How to Put a Stop to Verbal Bullying

US culture today is dominated by a problem that should not be a problem: children and adults alike believe that somebody else can diminish them by saying something hurtful.

The current uproar about forbidding a specific word in the NFL is a fine example of the problem, but you could easily find many more. Most of the emphasis on bullying today is not about the kind of bullying that not only traumatized but actually bloodied kids in past eras; it is about words. Grown people, however, seem just as easily wounded by words, and for that matter, deeds today that would have been regarded as ridiculous social snubs are held up for public scrutiny as examples of bullying.

Words do have power, and it is both healthy and civilized to recognize this power. Despite this fact, however, mere words in the mouths of silly people who want to make themselves look big cannot turn anybody’s world upside down without the cooperation of the intended victim. Eleanor Roosevelt famously said, “No one can make you feel inferior without your consent” .(‘This Is My Story,’ 1937 quoted at She was absolutely right. If Mary belittles Sally, the words express Mary’s lack of character and say nothing about Sally. If Sally consents to be characterized by those words, it is her own choice. Unfortunately, there is a strong movement in the culture to say that Mary is in the wrong if she says anything that even might offend Sally.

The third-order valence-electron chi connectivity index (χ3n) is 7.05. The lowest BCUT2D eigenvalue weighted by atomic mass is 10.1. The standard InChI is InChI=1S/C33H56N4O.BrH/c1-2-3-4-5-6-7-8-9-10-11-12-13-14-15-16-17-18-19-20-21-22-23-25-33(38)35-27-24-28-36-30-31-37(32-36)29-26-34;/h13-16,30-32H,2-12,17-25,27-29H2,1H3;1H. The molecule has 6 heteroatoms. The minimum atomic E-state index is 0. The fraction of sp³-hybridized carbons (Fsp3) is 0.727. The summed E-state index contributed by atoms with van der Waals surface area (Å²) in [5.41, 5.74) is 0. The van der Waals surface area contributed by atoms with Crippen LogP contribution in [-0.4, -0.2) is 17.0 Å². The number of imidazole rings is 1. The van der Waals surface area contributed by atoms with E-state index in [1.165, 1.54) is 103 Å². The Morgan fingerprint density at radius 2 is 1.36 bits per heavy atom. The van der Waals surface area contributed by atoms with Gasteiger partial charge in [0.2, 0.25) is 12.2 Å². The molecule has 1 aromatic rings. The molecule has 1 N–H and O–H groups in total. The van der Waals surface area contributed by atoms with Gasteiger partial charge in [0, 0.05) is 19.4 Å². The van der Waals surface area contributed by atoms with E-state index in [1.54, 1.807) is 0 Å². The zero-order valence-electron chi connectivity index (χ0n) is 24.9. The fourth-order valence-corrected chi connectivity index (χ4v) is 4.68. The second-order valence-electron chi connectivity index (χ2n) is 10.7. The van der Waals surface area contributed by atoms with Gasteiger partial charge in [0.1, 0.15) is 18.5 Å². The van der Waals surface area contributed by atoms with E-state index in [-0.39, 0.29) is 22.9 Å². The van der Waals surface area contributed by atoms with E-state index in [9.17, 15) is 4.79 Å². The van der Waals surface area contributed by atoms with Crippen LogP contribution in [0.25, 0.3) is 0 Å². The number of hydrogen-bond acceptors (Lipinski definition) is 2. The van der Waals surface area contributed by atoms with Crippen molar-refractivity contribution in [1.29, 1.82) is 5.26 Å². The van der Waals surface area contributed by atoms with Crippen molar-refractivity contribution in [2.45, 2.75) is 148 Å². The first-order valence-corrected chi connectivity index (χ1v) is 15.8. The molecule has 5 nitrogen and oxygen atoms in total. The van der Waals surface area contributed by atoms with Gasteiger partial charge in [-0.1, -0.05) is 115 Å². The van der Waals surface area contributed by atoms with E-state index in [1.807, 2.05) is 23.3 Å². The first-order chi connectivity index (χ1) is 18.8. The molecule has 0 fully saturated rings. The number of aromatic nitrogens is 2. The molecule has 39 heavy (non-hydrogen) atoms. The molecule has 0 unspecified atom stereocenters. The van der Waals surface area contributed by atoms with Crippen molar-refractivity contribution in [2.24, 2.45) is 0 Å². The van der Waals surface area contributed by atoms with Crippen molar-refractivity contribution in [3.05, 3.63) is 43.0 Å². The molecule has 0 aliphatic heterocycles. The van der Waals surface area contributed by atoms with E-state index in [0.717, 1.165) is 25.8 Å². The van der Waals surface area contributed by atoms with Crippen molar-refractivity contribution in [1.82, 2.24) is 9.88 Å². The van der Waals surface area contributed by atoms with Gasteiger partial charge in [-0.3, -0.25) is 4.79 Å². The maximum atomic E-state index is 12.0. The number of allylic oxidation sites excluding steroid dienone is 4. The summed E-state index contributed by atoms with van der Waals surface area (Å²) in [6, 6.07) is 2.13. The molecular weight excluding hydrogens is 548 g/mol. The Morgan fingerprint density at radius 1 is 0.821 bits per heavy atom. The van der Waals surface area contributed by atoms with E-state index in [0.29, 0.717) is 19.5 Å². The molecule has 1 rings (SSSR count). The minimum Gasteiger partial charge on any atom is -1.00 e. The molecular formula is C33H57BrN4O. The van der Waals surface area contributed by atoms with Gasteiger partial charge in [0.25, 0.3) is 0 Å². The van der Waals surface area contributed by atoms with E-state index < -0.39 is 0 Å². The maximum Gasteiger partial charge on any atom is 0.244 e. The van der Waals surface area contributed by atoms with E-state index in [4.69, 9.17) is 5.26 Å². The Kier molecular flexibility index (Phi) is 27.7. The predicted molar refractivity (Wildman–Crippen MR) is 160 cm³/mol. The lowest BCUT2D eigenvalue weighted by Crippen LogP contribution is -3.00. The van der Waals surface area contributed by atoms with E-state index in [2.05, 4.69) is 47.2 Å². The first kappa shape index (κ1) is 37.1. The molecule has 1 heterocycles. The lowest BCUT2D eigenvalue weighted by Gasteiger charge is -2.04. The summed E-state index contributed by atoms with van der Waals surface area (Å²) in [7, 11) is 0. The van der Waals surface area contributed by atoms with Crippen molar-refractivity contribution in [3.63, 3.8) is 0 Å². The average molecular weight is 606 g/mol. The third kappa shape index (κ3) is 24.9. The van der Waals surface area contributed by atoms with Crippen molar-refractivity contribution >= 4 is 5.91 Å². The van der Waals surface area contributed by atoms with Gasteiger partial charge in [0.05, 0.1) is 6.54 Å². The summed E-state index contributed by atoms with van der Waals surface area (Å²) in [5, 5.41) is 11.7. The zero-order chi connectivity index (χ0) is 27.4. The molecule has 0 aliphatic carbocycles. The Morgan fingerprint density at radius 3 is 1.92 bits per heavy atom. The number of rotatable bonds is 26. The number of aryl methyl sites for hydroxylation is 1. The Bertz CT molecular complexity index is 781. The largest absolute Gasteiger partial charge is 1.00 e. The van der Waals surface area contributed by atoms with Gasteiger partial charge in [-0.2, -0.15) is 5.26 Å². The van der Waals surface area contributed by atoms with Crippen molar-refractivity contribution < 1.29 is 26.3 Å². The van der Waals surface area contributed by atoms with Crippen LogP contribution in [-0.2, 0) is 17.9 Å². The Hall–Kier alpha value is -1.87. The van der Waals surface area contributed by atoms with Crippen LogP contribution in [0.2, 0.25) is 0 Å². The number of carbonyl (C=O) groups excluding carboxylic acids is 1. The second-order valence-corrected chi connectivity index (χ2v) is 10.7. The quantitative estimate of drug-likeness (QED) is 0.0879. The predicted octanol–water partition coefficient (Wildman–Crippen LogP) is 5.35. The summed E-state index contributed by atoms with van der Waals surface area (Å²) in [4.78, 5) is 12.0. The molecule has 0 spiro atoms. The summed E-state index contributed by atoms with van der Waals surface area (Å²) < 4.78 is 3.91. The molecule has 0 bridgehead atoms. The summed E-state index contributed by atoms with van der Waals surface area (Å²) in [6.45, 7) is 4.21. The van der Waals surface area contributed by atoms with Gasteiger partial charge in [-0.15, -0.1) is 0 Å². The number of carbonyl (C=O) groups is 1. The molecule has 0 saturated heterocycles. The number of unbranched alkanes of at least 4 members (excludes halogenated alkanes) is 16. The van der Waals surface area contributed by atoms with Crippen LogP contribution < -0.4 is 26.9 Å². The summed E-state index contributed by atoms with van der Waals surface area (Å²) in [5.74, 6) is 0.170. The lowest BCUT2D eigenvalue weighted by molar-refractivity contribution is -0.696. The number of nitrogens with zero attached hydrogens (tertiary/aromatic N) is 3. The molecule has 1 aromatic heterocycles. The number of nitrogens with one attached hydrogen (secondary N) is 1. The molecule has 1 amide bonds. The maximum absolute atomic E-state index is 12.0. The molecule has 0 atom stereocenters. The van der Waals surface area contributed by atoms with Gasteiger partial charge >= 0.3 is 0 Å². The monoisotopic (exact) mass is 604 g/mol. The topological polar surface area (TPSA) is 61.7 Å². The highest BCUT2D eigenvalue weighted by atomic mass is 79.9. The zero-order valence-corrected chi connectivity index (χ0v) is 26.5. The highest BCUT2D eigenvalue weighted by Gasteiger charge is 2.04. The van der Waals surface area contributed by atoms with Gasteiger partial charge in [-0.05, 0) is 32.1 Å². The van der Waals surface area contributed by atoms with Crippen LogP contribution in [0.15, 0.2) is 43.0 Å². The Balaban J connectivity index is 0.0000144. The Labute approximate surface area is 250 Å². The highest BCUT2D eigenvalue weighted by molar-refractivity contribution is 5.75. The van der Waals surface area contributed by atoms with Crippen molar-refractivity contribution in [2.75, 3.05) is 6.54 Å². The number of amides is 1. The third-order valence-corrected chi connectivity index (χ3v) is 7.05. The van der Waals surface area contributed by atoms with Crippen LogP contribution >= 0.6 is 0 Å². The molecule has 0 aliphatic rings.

To say that does not mean that Mary has no responsibility for her words, but it does mean that the culture need not reshape itself due to the possibility that Sally will take offense at something. Mary should not say ugly, hurtful words, but the right way to fix the problem is to teach Mary respect, not to hogtie the language of a nation. 

To teach Mary respect is the job of her parents. In other words, parents have the obligation to teach their children to respect other people, and if they are successful, they won’t need to give their children lists of words not to say. If the children learn respect, they will know in their own consciences how to speak of other people. They will recognize and filter out the despicable words on their own. Parents do need to tell two-year-olds which words not to say, because two-year-olds are not mature enough to filter the words for themselves. However, since two-year-olds famously copy everything their own parents say, parents can solve a lot of problems by living according to the standards they want their children to adopt. Parents who have done that will not need to tell twelve-year-olds which words not to say, and the culture does not need to tell adult football players what words they can use. 

The other half of the equation is that Sally’s parents must teach her to know that God loves her, and God sees great value in her. Sally was created by God, just as Mary was. In his eyes, they are equally loved. Sally does not need to wilt or hide when she hears scornful, mocking words from Mary. In fact, God says that the best thing Sally can do for Mary is to love her, pray for her and forgive her. If Sally learns to how much Christ loves her, it will be a lot less challenging to remind her that Christ said to love and pray for people who speak ugly words about her.